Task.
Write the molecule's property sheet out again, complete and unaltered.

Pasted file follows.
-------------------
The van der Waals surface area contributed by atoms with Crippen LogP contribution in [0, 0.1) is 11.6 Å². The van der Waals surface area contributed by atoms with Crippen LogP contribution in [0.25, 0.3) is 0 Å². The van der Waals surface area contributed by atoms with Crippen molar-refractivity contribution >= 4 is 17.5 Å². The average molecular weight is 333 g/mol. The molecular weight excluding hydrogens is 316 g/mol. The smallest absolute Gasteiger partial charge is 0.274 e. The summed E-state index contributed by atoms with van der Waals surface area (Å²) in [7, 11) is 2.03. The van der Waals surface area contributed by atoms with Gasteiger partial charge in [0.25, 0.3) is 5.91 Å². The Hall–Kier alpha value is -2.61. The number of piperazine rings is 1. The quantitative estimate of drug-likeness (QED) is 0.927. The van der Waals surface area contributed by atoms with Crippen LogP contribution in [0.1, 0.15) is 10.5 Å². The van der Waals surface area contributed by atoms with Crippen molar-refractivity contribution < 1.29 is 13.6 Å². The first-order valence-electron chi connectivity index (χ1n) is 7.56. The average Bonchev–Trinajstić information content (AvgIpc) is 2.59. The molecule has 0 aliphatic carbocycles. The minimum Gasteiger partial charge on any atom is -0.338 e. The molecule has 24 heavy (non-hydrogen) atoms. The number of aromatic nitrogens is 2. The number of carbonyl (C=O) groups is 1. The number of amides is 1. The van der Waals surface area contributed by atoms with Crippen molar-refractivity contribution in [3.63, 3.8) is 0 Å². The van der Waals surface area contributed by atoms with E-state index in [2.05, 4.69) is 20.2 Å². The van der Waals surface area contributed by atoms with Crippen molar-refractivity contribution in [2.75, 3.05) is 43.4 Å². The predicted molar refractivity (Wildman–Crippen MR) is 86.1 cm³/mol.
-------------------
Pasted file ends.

The van der Waals surface area contributed by atoms with Crippen LogP contribution in [0, 0.1) is 11.6 Å². The van der Waals surface area contributed by atoms with Crippen LogP contribution in [0.25, 0.3) is 0 Å². The van der Waals surface area contributed by atoms with Crippen molar-refractivity contribution >= 4 is 17.5 Å². The average molecular weight is 333 g/mol. The molecular weight excluding hydrogens is 316 g/mol. The smallest absolute Gasteiger partial charge is 0.274 e. The summed E-state index contributed by atoms with van der Waals surface area (Å²) in [7, 11) is 2.03. The van der Waals surface area contributed by atoms with Gasteiger partial charge in [0.25, 0.3) is 5.91 Å². The Hall–Kier alpha value is -2.61. The number of piperazine rings is 1. The quantitative estimate of drug-likeness (QED) is 0.927. The van der Waals surface area contributed by atoms with Crippen LogP contribution in [0.1, 0.15) is 10.5 Å². The van der Waals surface area contributed by atoms with Crippen molar-refractivity contribution < 1.29 is 13.6 Å². The first-order valence-electron chi connectivity index (χ1n) is 7.56. The average Bonchev–Trinajstić information content (AvgIpc) is 2.59. The molecule has 0 aliphatic carbocycles. The minimum Gasteiger partial charge on any atom is -0.338 e. The molecule has 24 heavy (non-hydrogen) atoms. The number of aromatic nitrogens is 2. The number of carbonyl (C=O) groups is 1. The number of amides is 1. The van der Waals surface area contributed by atoms with Crippen molar-refractivity contribution in [3.63, 3.8) is 0 Å². The van der Waals surface area contributed by atoms with E-state index in [2.05, 4.69) is 20.2 Å². The van der Waals surface area contributed by atoms with Crippen molar-refractivity contribution in [2.75, 3.05) is 43.4 Å². The predicted molar refractivity (Wildman–Crippen MR) is 86.1 cm³/mol.